Daily Green Wrap-up 6.November, 2012

One week has passed since Hurricane Sandy slammed into the Mid-Atlantic region, but thousands of people in New Jersey and the greater NYC area are still feeling its effects. While the rest of the country tunes into election day coverage, people in hurricane-ravaged areas still need your help. Officials aren’t sure exactly how many people are in need of housing — estimates range between 10,000 and 40,000 — and with a powerful nor’easter in the forecast, the situation could get dire. If you want to help Hurricane Sandy victims, there are many things you can do, from giving money to donating food and clothes. Read on to learn how you can do your part to help.
Facing a shortage of coal, Tata Power, India’s largest private power utility, said it plans to increasingly invest in renewable energy.
We’ve had all sorts of predictions about the possible effects of climate change on the monsoon in South Asia, some of which are pretty severe. Now, some new research from the Potsdam Institute for Climate Impact Research takes a longer view, examining the effects of climate change on the monsoon one hundred years from now and even later.
The term “fossil fuels” comes from the fact that the oil in the ground is the result of compressed carbon life dating back millions of years. But a new biofuel breakthrough by researchers at the University of Michigan has turned wet algae into a viable oil substitute in under a minute. Is this the moment that algae goes mainstream?
  • Jeff (GreenJoyment):  Crunching a few numbers leads to intriguing home and national self-sufficiency possibilities, and the chance to make some cash in the process.

    The video in the article states that an area the size of New Mexico would be needed to grow the algae required to support the US demand for oil.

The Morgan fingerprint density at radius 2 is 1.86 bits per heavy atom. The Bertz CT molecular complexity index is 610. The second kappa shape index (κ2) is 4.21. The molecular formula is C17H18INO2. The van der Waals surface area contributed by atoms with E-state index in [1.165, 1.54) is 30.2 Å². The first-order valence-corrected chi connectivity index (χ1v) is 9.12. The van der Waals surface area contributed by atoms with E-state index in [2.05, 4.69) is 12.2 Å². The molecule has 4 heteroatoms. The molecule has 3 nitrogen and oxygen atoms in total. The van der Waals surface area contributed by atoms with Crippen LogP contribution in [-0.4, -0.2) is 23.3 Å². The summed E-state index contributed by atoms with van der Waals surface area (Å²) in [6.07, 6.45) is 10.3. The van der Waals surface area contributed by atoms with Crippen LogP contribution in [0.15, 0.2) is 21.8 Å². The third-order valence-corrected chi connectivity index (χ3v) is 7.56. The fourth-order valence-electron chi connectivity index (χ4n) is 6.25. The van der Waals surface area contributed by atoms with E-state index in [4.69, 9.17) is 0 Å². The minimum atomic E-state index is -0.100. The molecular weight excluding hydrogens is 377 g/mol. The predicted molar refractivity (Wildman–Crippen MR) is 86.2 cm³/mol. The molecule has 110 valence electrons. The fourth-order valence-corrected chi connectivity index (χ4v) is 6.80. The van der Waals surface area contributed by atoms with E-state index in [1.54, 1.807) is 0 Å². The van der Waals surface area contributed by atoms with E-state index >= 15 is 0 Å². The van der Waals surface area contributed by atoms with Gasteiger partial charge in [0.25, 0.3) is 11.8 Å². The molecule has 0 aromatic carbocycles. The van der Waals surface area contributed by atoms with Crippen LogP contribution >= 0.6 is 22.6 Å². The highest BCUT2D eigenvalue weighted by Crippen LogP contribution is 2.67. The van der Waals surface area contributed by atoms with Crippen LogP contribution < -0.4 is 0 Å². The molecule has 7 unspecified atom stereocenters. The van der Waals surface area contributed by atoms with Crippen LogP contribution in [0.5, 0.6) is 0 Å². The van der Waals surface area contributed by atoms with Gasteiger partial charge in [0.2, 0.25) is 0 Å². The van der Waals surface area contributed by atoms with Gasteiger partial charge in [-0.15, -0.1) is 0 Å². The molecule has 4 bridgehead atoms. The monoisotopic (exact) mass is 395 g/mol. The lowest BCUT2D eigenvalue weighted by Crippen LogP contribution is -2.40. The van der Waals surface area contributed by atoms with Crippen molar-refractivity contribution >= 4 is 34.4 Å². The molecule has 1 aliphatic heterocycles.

Let’s break that down to a more personal level.  That’s just under 30k sq. ft. per family.

    – Say you place a sort of mini-algae farm in a 1,000 sq. ft. basement 3 layers deep; that would provide 10% of your family’s oil needs for the year.  The volume of crude oil (about 180 gal) produced from that algae is the equivalent of $500 of crude oil yearly, although the US Navy has been paying as much as $20/gal for algae based oil which is $3,660 per year for your basement project.  An algae filled basement is probably not very realistic though.

    – Let’s think bigger and scale up to a 1 sq. mi. field converted to grow algae.  At todays current crude oil prices of $86 per barrel (not the US Navy’s algae oil price of $630 per barrel) that algae farm could produce $4.6 Million in revenue per year.  That’s incredible.  That’s oil to sustain 9,300 families, or a community of 24,000 people.

    – Then imagine the savings on transportation cost if refinement could be distributed among communities that small.

    Nearly every small town in the country could have it’s own “oil field”.

    No drilling, no fracking waste, no 12 hour shifts knee deep in oil, and no foreign dependence.  I’m excited to keep an eye on this technology.

Hurricane Sandy has many people thinking about what they would do without power for days on end, particularly when it comes to the need to keep essential items like cell phones charged, ready and available for use. The Eton Corporation understands that challenge and responded with the BoostTurbine: a hand crank cell phone charger that allows you to power your device when electricity is unavailable.
If Proposition 37, California’s GMO labeling measure, gets voted down today, it will be unfortunate and frustrating for many. But it won’t happen for lack of a movement.
  • Greenjoyment(Ally): Unfortunately, California voters rejected prop 37. On an optimistic note, despite disproportionately huge amounts of funds going into anti-prop 37 campaigning, the vote was actually pretty close and the issue has inspired more dialogue about GMOs than ever before. 

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